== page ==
Green’s Function Approach to the Bose-Hubbard Model


We use a diagrammatic hopping expansion to calculate finite-temperature Green functions of the Bose-Hubbard model which describes bosons in an optical lattice. This technique allows for a summation of subsets of diagrams, so the divergence of the Green function leads to non-perturbative results for the boundary between the superfluid and the Mott phase for finite temperatures. Whereas the first-order calculation reproduces the seminal mean-field result, the second order goes beyond and shifts the phase boundary in the immediate vicinity of the critical parameters determined by high-precision Monte-Carlo simulations of the Bose-Hubbard model. In addition, our Greens function approach allows for calculating the excitation spectrum both for zero and finite temperature and for determining the effective masses of particles and holes.

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Ohliger, M. and Pelster, A. (2013) Green’s Function Approach to the Bose-Hubbard Model. World Journal of Condensed Matter Physics, 3, 125-130. doi: 10.4236/wjcmp.2013.32020.

1. Introduction

Ultracold bosonic gases trapped in the periodic potential of optical lattices represent tunable model systems for studying the physics of quantum phase transitions [1-4]. They are described by the Bose-Hubbard Hamiltonian which decomposes into two parts:. The first term, with the onsite energy and the chemical potential, describes the repulsion of more than one boson residing on a lattice site. It is local and diagonalizable in the occupation number basis for any lattice site. The second term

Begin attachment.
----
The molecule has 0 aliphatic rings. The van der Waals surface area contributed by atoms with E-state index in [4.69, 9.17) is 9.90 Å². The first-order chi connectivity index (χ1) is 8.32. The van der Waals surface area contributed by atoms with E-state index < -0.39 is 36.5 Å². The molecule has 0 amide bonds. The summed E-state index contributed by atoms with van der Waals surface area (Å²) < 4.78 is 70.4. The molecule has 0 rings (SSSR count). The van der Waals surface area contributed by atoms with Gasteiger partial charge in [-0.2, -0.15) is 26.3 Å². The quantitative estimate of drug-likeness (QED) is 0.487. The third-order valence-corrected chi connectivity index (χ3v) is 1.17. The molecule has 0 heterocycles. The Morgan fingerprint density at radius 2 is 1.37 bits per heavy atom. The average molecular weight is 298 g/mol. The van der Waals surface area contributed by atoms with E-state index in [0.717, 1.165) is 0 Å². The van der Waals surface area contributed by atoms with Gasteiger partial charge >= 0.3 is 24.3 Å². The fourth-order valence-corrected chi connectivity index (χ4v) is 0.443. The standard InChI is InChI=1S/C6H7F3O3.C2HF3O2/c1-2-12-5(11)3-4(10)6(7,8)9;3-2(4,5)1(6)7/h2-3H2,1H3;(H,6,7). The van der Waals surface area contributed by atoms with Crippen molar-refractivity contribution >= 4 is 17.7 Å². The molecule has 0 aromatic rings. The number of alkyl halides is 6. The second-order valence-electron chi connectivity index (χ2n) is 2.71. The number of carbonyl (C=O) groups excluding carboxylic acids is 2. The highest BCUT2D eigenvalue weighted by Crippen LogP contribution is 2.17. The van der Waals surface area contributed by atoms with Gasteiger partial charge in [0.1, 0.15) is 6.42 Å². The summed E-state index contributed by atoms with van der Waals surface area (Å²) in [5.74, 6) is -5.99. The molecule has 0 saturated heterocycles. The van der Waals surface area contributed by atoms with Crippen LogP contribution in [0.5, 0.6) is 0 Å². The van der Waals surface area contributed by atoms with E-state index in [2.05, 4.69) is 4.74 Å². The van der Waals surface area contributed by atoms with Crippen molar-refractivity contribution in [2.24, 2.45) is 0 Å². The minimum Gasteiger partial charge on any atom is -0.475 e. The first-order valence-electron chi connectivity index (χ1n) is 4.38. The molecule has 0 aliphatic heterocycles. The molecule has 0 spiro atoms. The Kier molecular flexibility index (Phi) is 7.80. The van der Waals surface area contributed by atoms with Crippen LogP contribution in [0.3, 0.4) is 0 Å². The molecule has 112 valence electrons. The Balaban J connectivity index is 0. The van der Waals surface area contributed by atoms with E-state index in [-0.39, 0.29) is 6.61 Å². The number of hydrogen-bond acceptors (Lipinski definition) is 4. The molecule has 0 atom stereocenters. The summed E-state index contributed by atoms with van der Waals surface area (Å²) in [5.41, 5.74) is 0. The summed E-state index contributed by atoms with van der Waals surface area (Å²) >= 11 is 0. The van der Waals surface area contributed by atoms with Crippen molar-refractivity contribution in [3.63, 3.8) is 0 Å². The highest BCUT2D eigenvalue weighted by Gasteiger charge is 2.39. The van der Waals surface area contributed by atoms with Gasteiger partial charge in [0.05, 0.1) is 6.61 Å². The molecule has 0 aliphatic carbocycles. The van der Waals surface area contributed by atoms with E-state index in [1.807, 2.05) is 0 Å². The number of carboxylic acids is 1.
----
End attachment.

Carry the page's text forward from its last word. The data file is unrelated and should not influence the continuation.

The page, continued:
with the hopping matrix element

if the lattice sites i and j are nearest neighbors and otherwise describes the hopping between two sites due to the quantum-mechanical tunneling effect. The competition between the two energy scales and J determines the existence of two different phases. When the on-site energy is small compared to the hopping amplitude, the ground state is superfluid (SF) as the bosons are delocalized in a phase coherent way over the whole lattice. In the opposite case, where the on-site interaction dominates over the hopping term, the ground state is a Mott insulator (MI) where each boson is trapped in one of the respective potential minima.